“Helen was a very talented bowler and she touched so many people’s lives through her work with the Bowlers to Veterans Link and her years of coaching youth bowlers in California,” said USBC President Darlene Baker, who also chairs the BVL board. “She was a tremendous ambassador for the sport and will be greatly missed.”
A lifetime resident of Berkeley, Calif., Duval started bowling in 1938 and joined her first league a year later. She had taken a job after graduating high school and after work each day she had to wait for the bus to go home. She passed the time watching people bowl at the nearby Cal-Rec Center.
“Somebody asked me if I’d like to try bowling,” Duval recalled in a 2006 article for the Contra Costa Times. “I had never tried it before. I was a natural.”
She would go on to become one of the pioneers of women’s bowling, and was a founding member of the women’s professional bowling movement in 1959. She won two professional titles during her career and in 1961 captured the Nationals Doubles tournament with Nobu Asami.
In 1969, Duval won both the Women’s International Bowling Congress (now USBC) Championships team event and all-event titles. She was selected to the All-American Bowling team three times and held a high average of 200 in 1967.
Duval also proved to be a great teacher of the sport. She started teaching bowling clinics in the 1950s when the American Junior Bowling Congress requested she help bring the sport to California’s youth. After impressing people in the states, Duval traveled to Asia where she conducted more bowling clinics and seminars.
She said in a 1992 Bowlers Journal article that her son, Richard, was her motivation. Richard was diagnosed with polio at age 5 and was hospitalized for almost a year. But Duval helped her son to bowl – he started in a wheelchair and later was able to stand at the foul line – and Richard eventually became accomplished enough to have a short stint on the Professional Bowlers Association Tour. The experience of working with her son helped her develop techniques for teaching disabled individuals.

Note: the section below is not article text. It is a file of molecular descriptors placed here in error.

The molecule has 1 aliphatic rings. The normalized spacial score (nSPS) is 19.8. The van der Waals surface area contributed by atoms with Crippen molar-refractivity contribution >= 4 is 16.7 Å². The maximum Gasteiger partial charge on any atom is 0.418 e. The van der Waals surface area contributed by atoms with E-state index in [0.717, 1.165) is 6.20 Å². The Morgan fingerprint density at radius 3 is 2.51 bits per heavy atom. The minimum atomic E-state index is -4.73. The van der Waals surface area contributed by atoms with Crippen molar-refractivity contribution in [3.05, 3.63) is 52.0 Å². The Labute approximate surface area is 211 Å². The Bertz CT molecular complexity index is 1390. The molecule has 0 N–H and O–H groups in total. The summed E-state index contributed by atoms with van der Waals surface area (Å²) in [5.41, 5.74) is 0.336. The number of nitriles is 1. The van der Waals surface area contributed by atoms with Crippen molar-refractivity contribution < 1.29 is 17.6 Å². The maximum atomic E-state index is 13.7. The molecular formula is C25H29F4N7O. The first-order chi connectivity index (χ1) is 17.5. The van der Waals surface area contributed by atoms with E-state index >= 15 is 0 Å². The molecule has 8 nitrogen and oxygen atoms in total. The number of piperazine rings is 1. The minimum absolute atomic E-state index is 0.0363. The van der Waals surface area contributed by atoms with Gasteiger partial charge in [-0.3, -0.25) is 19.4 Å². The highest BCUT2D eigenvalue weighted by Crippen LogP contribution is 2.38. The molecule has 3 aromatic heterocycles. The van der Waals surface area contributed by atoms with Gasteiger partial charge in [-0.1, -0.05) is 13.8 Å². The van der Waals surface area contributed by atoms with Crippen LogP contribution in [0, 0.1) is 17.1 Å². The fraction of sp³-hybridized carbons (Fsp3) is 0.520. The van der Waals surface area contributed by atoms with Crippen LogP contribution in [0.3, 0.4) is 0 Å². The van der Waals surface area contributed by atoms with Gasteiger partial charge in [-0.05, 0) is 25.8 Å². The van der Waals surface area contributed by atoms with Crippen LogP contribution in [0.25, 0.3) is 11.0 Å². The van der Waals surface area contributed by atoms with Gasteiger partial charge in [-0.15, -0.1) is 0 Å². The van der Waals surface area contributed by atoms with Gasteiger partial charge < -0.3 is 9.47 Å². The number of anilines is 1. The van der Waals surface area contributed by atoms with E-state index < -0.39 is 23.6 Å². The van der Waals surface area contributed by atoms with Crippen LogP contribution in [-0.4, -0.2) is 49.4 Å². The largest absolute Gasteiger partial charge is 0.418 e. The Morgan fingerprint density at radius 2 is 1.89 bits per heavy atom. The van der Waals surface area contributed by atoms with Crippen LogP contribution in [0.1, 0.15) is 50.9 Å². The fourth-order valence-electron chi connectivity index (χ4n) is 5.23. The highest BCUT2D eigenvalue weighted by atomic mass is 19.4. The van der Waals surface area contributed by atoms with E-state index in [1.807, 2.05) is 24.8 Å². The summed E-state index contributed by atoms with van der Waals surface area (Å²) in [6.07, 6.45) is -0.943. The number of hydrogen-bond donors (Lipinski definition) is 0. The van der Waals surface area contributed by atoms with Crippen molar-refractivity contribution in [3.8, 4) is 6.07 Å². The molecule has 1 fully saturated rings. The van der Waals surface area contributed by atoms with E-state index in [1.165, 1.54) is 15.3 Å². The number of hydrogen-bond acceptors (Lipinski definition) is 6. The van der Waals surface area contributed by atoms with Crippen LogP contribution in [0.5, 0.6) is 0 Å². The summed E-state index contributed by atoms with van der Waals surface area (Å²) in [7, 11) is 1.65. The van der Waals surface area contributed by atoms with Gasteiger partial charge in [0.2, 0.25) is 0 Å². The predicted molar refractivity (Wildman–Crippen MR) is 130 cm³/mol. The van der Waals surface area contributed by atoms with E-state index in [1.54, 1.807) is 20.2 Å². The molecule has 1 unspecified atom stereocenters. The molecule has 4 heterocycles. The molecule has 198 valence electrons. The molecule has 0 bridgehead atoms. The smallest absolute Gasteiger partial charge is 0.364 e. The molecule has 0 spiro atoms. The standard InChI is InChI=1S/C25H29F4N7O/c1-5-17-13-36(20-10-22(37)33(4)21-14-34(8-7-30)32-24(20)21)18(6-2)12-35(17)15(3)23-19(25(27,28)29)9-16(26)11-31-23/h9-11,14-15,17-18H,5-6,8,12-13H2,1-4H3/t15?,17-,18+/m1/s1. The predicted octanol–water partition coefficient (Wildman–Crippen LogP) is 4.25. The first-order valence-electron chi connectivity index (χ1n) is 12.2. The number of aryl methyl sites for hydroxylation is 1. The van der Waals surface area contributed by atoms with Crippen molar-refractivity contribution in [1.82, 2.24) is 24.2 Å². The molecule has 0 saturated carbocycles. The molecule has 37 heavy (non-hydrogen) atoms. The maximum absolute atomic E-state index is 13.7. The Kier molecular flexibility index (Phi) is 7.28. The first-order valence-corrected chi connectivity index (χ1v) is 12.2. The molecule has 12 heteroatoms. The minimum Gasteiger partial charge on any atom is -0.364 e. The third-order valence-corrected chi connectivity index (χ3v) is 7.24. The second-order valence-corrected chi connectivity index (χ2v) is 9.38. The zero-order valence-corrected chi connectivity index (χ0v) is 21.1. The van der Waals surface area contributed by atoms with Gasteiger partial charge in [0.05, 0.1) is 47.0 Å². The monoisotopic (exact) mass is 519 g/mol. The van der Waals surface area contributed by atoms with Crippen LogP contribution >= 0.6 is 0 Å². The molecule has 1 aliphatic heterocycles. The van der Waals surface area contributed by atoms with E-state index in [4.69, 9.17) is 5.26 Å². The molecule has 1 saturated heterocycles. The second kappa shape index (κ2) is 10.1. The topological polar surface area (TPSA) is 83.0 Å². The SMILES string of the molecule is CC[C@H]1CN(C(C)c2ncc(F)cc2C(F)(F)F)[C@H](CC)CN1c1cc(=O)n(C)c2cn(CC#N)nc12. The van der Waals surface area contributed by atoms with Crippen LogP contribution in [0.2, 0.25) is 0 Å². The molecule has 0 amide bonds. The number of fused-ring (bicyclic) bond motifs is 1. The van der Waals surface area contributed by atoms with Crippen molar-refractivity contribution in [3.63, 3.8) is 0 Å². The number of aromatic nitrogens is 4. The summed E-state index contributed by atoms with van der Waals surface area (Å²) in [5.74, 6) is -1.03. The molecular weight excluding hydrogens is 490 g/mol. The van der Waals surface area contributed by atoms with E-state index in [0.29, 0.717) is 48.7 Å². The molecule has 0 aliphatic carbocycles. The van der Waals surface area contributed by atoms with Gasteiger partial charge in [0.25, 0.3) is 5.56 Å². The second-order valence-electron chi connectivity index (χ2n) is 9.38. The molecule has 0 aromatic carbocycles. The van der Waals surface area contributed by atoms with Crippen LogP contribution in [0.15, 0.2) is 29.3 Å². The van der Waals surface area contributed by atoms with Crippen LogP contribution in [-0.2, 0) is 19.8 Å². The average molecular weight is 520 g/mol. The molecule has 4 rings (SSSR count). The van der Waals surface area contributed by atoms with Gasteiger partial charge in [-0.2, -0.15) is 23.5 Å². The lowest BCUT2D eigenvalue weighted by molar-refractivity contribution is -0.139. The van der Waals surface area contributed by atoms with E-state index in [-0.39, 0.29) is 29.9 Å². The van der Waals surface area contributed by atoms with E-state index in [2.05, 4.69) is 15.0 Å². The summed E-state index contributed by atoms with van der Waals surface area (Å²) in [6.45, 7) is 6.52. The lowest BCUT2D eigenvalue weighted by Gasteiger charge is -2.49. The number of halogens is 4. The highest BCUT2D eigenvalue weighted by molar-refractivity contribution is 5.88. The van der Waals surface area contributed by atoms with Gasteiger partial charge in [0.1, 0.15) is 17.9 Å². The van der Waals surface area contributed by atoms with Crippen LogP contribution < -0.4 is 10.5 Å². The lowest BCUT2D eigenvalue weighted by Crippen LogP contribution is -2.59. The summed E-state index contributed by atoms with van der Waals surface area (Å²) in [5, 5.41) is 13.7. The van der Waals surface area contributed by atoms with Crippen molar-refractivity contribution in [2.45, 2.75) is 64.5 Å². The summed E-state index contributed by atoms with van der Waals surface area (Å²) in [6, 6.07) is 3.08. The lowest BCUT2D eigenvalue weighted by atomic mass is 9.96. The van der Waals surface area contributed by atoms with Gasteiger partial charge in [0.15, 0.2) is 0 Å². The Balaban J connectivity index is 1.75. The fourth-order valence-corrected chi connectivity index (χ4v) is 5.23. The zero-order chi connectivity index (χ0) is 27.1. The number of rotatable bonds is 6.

She did extensive work with the BVL, the nonprofit group that provides programs to veteran and active duty service men and women. For more than 20 years she went to veterans hospitals across the country to teach the sport. The BVL named her honorary co-chair in 1985 and in 2000 she received the Secretary’s Award, the highest award given by the Department of Veterans Affairs, for her unwavering commitment to America’s veterans.
Duval was honored as a “bowling legend” at the National Bowling Hall of Fame and Museum’s Salute to Champions Gala in 1993. Two years later she received the Bowling Proprietors’ Association of America V.A. Wapensky award. She was selected as the BPAA’s Dick Weber Bowling Ambassador Award winner in 2007.
Duval, who owned an eight-lane bowling center in Oakland, Calif., along with her husband, Rosy, was one of the first women to become a member of the President’s Council on Physical Fitness. She served for five years, following her appointment during the Kennedy administration.
She was inducted into WIBC (now USBC) Hall of Fame for Superior Performance in 1970, and was inducted into the Ladies Professional Bowlers Hall of Fame in 1995. In 1996 she was inducted into the Senior Athletes Hall of Fame.
In lieu of flowers, a donation in Helen Duval’s name can be sent to the Bowlers to Veterans Link, 11350 Random Hill Rd., Suite 800, Fairfax, VA 22030.